Pruetz commended the Marion County TDR program for its simplicity and its benefits specifically for the equine industry here. The report’s suggestions include developing materials to explain the program for potential buyers and sellers; encouraging the use of TDRs instead of comprehensive plan amendments; and clarifying TDR requirements for sending properties with more than one dwelling unit.
Overall, Pruetz wrote, “Marion County’s TDR mechanism does not need major changes and can remain relatively simple.”TDR: An Overview
The general concept of transferring development rights from rural and agricultural lands to urban, developed areas began over 50 years ago. Properties hold certain rights for owners, including water, mineral, oil and development rights. Government programs can aid the exchange of development rights in specific areas. Programs are often used to protect greenways, natural areas, coastal lands and rural/agriculture usages.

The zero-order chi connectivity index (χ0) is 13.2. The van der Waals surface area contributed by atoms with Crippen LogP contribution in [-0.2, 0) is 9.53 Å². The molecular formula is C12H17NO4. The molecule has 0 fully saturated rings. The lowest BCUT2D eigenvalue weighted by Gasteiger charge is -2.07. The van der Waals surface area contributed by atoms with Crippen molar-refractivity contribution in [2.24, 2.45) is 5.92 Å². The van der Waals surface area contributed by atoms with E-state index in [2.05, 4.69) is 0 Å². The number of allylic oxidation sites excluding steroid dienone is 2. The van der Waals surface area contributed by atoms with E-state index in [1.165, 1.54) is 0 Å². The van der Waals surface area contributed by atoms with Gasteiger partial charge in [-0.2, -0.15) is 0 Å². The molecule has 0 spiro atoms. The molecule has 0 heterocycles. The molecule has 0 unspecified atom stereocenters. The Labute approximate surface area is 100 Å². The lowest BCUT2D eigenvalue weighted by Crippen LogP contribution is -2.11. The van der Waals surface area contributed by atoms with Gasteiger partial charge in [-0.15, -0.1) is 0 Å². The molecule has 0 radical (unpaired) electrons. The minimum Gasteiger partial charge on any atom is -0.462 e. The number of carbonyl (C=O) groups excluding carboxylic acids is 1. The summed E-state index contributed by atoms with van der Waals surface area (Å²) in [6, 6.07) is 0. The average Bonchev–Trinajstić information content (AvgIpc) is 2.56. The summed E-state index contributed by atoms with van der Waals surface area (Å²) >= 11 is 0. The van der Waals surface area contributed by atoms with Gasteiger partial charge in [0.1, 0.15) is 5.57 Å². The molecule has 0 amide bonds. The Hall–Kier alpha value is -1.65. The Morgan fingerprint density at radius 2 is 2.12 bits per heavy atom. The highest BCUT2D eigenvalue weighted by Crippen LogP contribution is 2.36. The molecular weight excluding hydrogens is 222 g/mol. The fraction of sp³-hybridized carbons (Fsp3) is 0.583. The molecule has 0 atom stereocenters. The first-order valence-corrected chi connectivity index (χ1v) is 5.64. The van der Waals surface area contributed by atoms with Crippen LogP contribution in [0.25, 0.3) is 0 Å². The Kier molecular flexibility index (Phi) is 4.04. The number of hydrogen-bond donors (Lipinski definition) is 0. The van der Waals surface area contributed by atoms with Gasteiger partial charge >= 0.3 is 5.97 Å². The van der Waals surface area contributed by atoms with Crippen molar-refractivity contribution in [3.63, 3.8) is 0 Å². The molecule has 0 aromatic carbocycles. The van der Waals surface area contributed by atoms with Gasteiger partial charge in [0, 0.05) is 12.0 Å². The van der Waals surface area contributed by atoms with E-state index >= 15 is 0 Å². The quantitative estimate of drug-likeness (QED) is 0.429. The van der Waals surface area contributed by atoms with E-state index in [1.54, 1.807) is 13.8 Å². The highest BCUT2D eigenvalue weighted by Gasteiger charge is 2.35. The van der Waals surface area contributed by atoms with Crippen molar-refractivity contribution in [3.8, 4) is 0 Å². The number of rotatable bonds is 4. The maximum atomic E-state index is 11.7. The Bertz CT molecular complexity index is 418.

Land owners, termed senders, in a rural area can sell their development rights to another property owner and then place the sending property into a conservation easement that permanently protects it from development. The programs benefit property owners in the receiving area because they can then increase the density of a project set within a more urban zone.
TDR first used in Marion County in July
A recent user of the TDR program was Southern Waters Capital, which purchased Transfer of Development Credits (TDC) for its Planned Unit Development project currently named Ocala South Townhomes/Longreen Farms. The parcel is at the southeast corner of SW 52nd Street and SW 60th Avenue. It expanded its original request for 288 apartment and townhome units to 360 units on about 36 acres, for high residential density with its purchase of 72 TDCs. The Marion County Commission approved the increase in density and the first use of the TDR program in July of this year.
Chief Development Officer of Southern Waters Capital Andrew Sinclair was pleased with his company’s TDR experience.